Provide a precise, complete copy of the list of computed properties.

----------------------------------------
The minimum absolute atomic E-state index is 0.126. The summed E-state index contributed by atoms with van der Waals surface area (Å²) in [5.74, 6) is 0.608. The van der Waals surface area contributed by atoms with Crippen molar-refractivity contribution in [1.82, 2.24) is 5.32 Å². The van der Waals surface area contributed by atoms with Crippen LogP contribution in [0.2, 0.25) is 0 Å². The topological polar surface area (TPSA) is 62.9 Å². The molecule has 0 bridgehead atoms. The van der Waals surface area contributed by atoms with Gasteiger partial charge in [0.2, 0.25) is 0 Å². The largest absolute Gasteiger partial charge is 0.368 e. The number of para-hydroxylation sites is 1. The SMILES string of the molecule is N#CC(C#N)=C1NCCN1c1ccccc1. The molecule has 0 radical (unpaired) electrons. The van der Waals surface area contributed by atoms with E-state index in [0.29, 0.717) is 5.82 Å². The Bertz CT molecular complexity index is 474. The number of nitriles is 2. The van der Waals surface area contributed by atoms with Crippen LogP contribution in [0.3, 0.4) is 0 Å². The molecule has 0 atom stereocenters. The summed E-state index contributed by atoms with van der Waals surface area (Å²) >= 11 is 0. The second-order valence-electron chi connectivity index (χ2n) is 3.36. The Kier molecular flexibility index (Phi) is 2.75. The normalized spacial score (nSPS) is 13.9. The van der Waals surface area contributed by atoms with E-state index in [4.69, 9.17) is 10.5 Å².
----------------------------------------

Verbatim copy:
The minimum absolute atomic E-state index is 0.126. The summed E-state index contributed by atoms with van der Waals surface area (Å²) in [5.74, 6) is 0.608. The van der Waals surface area contributed by atoms with Crippen molar-refractivity contribution in [1.82, 2.24) is 5.32 Å². The van der Waals surface area contributed by atoms with Crippen LogP contribution in [0.2, 0.25) is 0 Å². The topological polar surface area (TPSA) is 62.9 Å². The molecule has 0 bridgehead atoms. The van der Waals surface area contributed by atoms with Gasteiger partial charge in [0.2, 0.25) is 0 Å². The largest absolute Gasteiger partial charge is 0.368 e. The number of para-hydroxylation sites is 1. The SMILES string of the molecule is N#CC(C#N)=C1NCCN1c1ccccc1. The molecule has 0 radical (unpaired) electrons. The van der Waals surface area contributed by atoms with E-state index in [0.29, 0.717) is 5.82 Å². The Bertz CT molecular complexity index is 474. The number of nitriles is 2. The van der Waals surface area contributed by atoms with Crippen LogP contribution in [0.3, 0.4) is 0 Å². The molecule has 0 atom stereocenters. The summed E-state index contributed by atoms with van der Waals surface area (Å²) >= 11 is 0. The second-order valence-electron chi connectivity index (χ2n) is 3.36. The Kier molecular flexibility index (Phi) is 2.75. The normalized spacial score (nSPS) is 13.9. The van der Waals surface area contributed by atoms with E-state index in [4.69, 9.17) is 10.5 Å².